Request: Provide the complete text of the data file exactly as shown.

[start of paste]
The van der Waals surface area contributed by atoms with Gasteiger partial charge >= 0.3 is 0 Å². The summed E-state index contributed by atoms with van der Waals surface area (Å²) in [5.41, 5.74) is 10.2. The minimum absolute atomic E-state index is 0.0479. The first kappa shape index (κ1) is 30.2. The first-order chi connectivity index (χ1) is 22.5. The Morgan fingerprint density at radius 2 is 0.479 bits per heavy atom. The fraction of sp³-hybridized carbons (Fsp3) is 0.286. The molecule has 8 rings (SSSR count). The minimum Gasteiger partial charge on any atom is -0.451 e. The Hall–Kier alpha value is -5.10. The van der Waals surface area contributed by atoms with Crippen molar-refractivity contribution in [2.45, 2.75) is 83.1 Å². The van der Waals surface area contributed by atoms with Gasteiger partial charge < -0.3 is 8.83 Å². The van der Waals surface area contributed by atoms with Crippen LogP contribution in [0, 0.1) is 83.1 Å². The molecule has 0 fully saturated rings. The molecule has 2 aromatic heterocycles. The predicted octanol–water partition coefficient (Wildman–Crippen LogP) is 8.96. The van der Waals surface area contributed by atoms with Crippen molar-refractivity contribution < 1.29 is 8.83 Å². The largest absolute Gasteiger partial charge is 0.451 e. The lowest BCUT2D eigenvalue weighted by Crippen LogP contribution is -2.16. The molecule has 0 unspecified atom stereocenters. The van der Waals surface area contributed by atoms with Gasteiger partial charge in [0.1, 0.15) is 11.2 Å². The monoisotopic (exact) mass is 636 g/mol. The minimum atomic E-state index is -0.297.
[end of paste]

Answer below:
The van der Waals surface area contributed by atoms with Gasteiger partial charge >= 0.3 is 0 Å². The summed E-state index contributed by atoms with van der Waals surface area (Å²) in [5.41, 5.74) is 10.2. The minimum absolute atomic E-state index is 0.0479. The first kappa shape index (κ1) is 30.2. The first-order chi connectivity index (χ1) is 22.5. The Morgan fingerprint density at radius 2 is 0.479 bits per heavy atom. The fraction of sp³-hybridized carbons (Fsp3) is 0.286. The molecule has 8 rings (SSSR count). The minimum Gasteiger partial charge on any atom is -0.451 e. The Hall–Kier alpha value is -5.10. The van der Waals surface area contributed by atoms with Crippen molar-refractivity contribution in [2.45, 2.75) is 83.1 Å². The van der Waals surface area contributed by atoms with Gasteiger partial charge < -0.3 is 8.83 Å². The van der Waals surface area contributed by atoms with Crippen LogP contribution in [0, 0.1) is 83.1 Å². The molecule has 0 fully saturated rings. The molecule has 2 aromatic heterocycles. The predicted octanol–water partition coefficient (Wildman–Crippen LogP) is 8.96. The van der Waals surface area contributed by atoms with Crippen molar-refractivity contribution < 1.29 is 8.83 Å². The largest absolute Gasteiger partial charge is 0.451 e. The lowest BCUT2D eigenvalue weighted by Crippen LogP contribution is -2.16. The molecule has 0 unspecified atom stereocenters. The van der Waals surface area contributed by atoms with Gasteiger partial charge in [0.1, 0.15) is 11.2 Å². The monoisotopic (exact) mass is 636 g/mol. The minimum atomic E-state index is -0.297.